Written by Alex Wilson
On 15 July 2015, the European Commission presented its Summer Energy Package, consisting of two legislative proposals (revised Directive on ETS allowances after 2020, amending Directive 2003/87/EC; new regulation on energy labelling, replacing Directive 2010/30/EU), alongside two non-legislative communications proposing a new deal for energy consumers and launching the public consultation on a new energy market design. The Commission is due to present its Summer Energy Package in plenary in Brussels on 16 September 2015.
Revised Emissions Trading System (2021-30)
The proposed revision of the EU Emissions Trading System (ETS) is justified by the 2030 Climate and Energy Policy Framework, endorsed in the European Council conclusions of October 2014. These envisage a 40% reduction in greenhouse gas (GHG) emissions by 2030 across the EU as a whole (compared to 2005 levels), requiring a 43% reduction in the GHG emissions of the 50 economic sectors covered by the ETS. The Commission proposes an annual reduction of 2.2% in ETS allowances from 2021 onwards, to gradually increase the carbon price and encourage industries to shift to renewable or low-carbon sources of energy. The current rate of annual reduction is -1.74%. The Commission proposes to maintain the share of allowances to be auctioned at 57%; allocate 90% of total allowances on the basis of verified emissions, and distribute the remaining 10% to Member States with GDP per capita under 90% of the EU average; and revise the system of free ETS allocations to focus on those economic sectors most at risk of carbon leakage. The Commission proposes to establish a Modernisation Fund (worth 2% of ETS allowances), to improve energy infrastructure and reduce GHG emissions in the 10 Member States with GDP per capita under 60% of the EU average. The Commission also proposes an Innovation Fund to finance projects in low carbon and renewable technologies across the Member States.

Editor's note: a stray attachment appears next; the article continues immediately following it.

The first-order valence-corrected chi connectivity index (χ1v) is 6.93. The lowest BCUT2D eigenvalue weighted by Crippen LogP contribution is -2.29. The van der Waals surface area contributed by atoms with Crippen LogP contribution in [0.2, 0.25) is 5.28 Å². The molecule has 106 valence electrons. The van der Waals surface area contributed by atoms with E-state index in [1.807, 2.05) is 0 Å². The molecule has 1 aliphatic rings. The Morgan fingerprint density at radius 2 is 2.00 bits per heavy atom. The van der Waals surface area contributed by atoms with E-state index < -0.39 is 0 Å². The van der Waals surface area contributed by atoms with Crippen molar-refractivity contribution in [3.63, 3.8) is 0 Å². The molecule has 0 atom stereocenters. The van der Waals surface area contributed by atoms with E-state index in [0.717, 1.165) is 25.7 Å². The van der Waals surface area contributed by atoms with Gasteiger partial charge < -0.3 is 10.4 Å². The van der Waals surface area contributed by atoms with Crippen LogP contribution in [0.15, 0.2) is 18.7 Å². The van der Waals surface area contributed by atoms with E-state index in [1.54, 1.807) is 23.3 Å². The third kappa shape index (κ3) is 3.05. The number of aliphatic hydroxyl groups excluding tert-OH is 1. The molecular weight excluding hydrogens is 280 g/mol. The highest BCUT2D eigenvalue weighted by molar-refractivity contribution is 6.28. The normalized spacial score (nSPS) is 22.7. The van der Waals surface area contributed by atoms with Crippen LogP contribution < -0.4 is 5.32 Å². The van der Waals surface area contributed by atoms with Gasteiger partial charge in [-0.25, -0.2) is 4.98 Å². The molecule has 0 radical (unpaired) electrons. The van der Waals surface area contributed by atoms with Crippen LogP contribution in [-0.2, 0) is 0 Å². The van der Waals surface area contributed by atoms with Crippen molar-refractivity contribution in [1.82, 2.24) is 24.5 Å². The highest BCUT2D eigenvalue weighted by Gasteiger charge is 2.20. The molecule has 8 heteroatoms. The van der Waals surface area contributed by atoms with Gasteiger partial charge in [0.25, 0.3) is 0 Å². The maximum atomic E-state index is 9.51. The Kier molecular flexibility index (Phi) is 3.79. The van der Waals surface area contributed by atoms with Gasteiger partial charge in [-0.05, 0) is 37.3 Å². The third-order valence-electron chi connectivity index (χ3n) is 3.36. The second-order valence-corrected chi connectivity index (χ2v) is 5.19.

The proposed Regulation on Energy Labelling is justified by the improved efficiency of household appliances, which has made it more difficult for consumers to differentiate between energy saving products. The Commission proposes a return to the original A-G scale of energy efficiency (considered easier for consumers to understand); creating a digital product database (that should also reduce labelling costs for producers); and establishing an automatic mechanism for rescaling products in response to future efficiency gains by household appliances. The proposed regulation is accompanied by a short report, a detailed impact assessment, and an evaluation of the existing Energy Labelling and Ecodesign Directives.
Consumers and retail markets
The communication on Delivering a New Deal for Energy Consumers analyses the obstacles preventing consumers from making full use of the internal market in energy, outlines a three-pillar strategy (consumer empowerment; smart homes and networks, including smart grids and meters; data protection and privacy) to address this problem, and builds on the findings of a public consultation on retail energy markets in 2014.
The communication on a New Energy Market Design reflects on how to improve cross-border connection, encourage greater investment in energy infrastructure, integrate and promote renewables in energy networks, link wholesale and retail markets more effectively, improve the EU regulatory framework and guarantee security of supply. It launches a public consultation on a new energy market design, which will feed into forthcoming legislative proposals by the Commission, as outlined in the Energy Union package.
|The Summer Energy Package is to be presented by the Vice-President responsible for Energy Union, Maroš Šefčovič, in the Brussels plenary session of the European Parliament on 16 September 2015.|